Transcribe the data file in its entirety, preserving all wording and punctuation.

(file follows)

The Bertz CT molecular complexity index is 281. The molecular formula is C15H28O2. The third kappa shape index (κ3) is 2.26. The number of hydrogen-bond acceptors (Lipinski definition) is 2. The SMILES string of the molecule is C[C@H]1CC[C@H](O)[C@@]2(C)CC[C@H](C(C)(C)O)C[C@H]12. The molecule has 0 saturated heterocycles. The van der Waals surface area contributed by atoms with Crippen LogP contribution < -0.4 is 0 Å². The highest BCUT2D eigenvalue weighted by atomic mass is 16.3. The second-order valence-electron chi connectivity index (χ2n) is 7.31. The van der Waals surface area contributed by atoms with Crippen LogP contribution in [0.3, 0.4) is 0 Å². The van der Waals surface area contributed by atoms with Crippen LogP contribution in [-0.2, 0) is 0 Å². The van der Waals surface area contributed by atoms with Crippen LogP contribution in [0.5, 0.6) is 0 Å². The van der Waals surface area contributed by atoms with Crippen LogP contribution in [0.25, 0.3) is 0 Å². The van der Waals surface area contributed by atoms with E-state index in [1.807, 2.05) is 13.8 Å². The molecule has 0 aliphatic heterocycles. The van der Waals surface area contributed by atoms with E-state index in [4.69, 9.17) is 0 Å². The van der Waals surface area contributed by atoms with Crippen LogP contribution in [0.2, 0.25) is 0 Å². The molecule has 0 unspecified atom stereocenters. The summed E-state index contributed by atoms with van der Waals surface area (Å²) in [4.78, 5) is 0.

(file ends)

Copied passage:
The Bertz CT molecular complexity index is 281. The molecular formula is C15H28O2. The third kappa shape index (κ3) is 2.26. The number of hydrogen-bond acceptors (Lipinski definition) is 2. The SMILES string of the molecule is C[C@H]1CC[C@H](O)[C@@]2(C)CC[C@H](C(C)(C)O)C[C@H]12. The molecule has 0 saturated heterocycles. The van der Waals surface area contributed by atoms with Crippen LogP contribution < -0.4 is 0 Å². The highest BCUT2D eigenvalue weighted by atomic mass is 16.3. The second-order valence-electron chi connectivity index (χ2n) is 7.31. The van der Waals surface area contributed by atoms with Crippen LogP contribution in [0.3, 0.4) is 0 Å². The van der Waals surface area contributed by atoms with Crippen LogP contribution in [-0.2, 0) is 0 Å². The van der Waals surface area contributed by atoms with Crippen LogP contribution in [0.5, 0.6) is 0 Å². The van der Waals surface area contributed by atoms with Crippen LogP contribution in [0.25, 0.3) is 0 Å². The van der Waals surface area contributed by atoms with E-state index in [1.807, 2.05) is 13.8 Å². The molecule has 0 aliphatic heterocycles. The van der Waals surface area contributed by atoms with E-state index in [4.69, 9.17) is 0 Å². The van der Waals surface area contributed by atoms with Crippen LogP contribution in [0.2, 0.25) is 0 Å². The molecule has 0 unspecified atom stereocenters. The summed E-state index contributed by atoms with van der Waals surface area (Å²) in [4.78, 5) is 0.